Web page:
Many liberals, even to this day, think Hiss was innocent or that the evidence against him is still in dispute. They also despise McCarthy for his investigations of communists in government. Liberal disgust for McCarthy has been adopted by such Never-Trump notables as Jonah Goldberg. Author J.C. Hawkins discussed Goldberg’s strange views during a recent episode of America’s Survival TV.

Goldberg is one of those “responsible conservatives,” in this case someone who achieved prominence because of his mother’s role in the Monica Lewinsky/Bill Clinton scandal, who warns against investigations of what is truly happening behind-the-scenes politically.

Trump’s Attorney General Bill Barr is another so-called “responsible conservative” who refused to do what is necessary to expose the Deep State, of which he is clearly a member. His service to the CIA continues.

We should remember that Nixon had won the 1960 election against John F. Kennedy but had that election stolen from him. He was persuaded to avoid contesting the election in the name of national stability. Subsequently, he was elected president in 1968 and re-elected in 1972.

The accepted history is that Watergate was a White House dirty tricks operation designed to gather dirt on Democratic Party officials by breaking into their offices in the Watergate hotel. In fact, the evidence shows it was a CIA operation, something suspected by “Deep Throat,” the major source for the Washington Post’s Bob Woodward and Carl Bernstein, who turned out to be the FBI’s number two, Mark Felt. The CIA was investigating a high-class prostitution ring that was used by the Democrats and coordinated from their Watergate offices to “entertain” Democrat VIPs. Woodward and Bernstein failed to pursue that line of inquiry.

All of this is now on the public record thanks to John O’Connor’s book, Postgate. I recently interviewed him on America’s Survival TV. What the CIA was doing was later copied by one Jeffrey Epstein, an individual with intelligence connections whose death remains as mysterious as the politicians he videotaped and blackmailed. It was another scandal that Bill Barr failed to uncover.

Again, as we see possible parallels between the fates of Nixon and Trump, Postgate author John O’Conner and others are being featured in the film, “Plot Against the President,” about how the intelligence community targeted Trump in much the same way they brought down Nixon.

Interestingly, Washington Post Watergate reporter Carl Bernstein’s parents were members of the Communist Party. His father had been questioned about a possible relationship with Louise Bransten, a member of a Soviet espionage network.

For his part, Post executive editor Ben Bradlee’s wife was the Post’s longtime religion reporter and Washington insider, elite party planner Sally Quinn, who admitted in her book Finding Magic to her belief in the occult, including casting spells on her enemies, reading Tarot cards, and using Ouija Boards. It seems like she was into something akin to the “spirit cooking” dinners mentioned in the Hillary Clinton emails.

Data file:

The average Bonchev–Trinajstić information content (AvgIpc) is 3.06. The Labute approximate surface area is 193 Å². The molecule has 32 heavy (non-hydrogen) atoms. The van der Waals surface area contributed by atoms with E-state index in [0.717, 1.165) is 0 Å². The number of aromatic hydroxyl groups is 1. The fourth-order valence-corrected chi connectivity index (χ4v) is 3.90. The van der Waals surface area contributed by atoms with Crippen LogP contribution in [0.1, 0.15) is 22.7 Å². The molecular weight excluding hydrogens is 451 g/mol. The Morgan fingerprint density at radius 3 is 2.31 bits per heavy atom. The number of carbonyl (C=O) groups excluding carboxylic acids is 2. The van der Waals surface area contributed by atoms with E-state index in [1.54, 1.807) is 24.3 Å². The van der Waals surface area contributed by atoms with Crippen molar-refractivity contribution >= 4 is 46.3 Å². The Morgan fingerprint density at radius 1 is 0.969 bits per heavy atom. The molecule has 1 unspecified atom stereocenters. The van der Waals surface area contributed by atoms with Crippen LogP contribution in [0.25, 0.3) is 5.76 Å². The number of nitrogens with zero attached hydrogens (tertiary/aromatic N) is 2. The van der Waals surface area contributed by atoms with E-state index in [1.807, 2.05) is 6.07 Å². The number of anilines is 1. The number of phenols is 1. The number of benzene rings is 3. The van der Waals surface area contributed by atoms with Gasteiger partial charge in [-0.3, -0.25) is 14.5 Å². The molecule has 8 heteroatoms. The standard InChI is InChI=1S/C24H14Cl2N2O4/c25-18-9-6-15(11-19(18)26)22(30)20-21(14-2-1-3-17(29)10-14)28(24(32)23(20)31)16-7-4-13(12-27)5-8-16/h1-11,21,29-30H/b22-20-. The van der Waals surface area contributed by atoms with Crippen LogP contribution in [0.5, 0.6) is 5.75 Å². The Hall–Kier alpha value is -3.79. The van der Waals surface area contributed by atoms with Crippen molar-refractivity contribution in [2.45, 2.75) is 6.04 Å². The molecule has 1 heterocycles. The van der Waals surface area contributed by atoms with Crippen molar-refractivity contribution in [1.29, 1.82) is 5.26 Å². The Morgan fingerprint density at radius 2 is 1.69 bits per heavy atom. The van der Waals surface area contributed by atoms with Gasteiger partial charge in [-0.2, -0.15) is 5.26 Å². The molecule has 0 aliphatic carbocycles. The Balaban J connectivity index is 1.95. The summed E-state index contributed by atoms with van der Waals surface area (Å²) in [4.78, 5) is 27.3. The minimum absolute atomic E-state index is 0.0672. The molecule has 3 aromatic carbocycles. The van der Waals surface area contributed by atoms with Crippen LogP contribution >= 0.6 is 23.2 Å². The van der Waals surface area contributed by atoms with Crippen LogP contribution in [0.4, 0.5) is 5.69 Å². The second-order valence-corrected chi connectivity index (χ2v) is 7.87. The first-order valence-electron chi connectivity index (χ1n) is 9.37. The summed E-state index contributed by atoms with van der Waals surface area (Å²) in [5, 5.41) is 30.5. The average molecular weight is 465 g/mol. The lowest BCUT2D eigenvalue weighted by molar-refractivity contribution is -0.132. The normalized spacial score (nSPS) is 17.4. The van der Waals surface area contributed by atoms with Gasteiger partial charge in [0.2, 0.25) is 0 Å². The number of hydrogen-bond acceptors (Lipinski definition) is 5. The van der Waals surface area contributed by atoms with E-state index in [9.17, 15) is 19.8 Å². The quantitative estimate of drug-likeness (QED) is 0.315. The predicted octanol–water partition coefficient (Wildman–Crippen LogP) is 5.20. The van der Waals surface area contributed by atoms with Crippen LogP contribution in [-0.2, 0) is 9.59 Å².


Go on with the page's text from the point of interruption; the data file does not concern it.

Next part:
Years, earlier, Jean Houston of the Foundation for Mind Research would try to help Mrs. Clinton, then First Lady,  “communicate” with Eleanor Roosevelt during a mystical “channeling” session.  Washington Post reporter Bob Woodward wrote about these sessions in a book on the 1996 presidential election but he didn’t seem to find anything unusually strange or bizarre about such practices.

Nixon’s resignation was so destabilizing that it led to the communist takeover of Vietnam, with 58,000 Americans having died in vain, and the communist genocide in neighboring Cambodia, costing 2 million lives.

Bringing all of this up to date, we learn that House Speaker Rep. Nancy Pelosi once praised Dr. Carlton Goodlett as a civil rights activist. A communist associate of the Peoples Temple cult leader Jim Jones, whose more than 900 followers committed “revolutionary suicide” in Guyana in 1978, Goodlett was a Lenin Peace Prize winner and a central figure in the Democratic Party in San Francisco. Incredibly, there is a street in San Francisco, Dr. Carlton B Goodlett Place, named after this communist, where City Hall is located.

FBI documents obtained through a Freedom of Information Act request reveal the Soviet communist connections of Carlton Goodlett and his political influence in San Francisco.

The clever change in communist strategy has been to blame the Russians while the Chinese Communists, their partners in crime, take the lead as the “fundamental transformation” of the United States and the world proceeds. Hence, one of the leading progressives, Rep. Jamie Raskin, appearing several years ago at a Trump impeachment rally, blamed the Russians for supporting Trump while his own father, Marcus Raskin, was very close to the Russians when they were officially members of the Soviet Union.

In this way, through lies and skillful deception, Bolshevik Bernie Sanders becomes a respectable “democratic socialist,” someone worthy of being brought into the Biden/Harris camp. For his part, Rep. Raskin is a prominent member of the group “Secular Democrats” that is asking that some conservative “white nationalist” Christians be investigated by a Biden/Harris Administration as potential terrorists by the FBI.  Journalist Leo Hohmann broke this story and discussed it with me on ASI TV.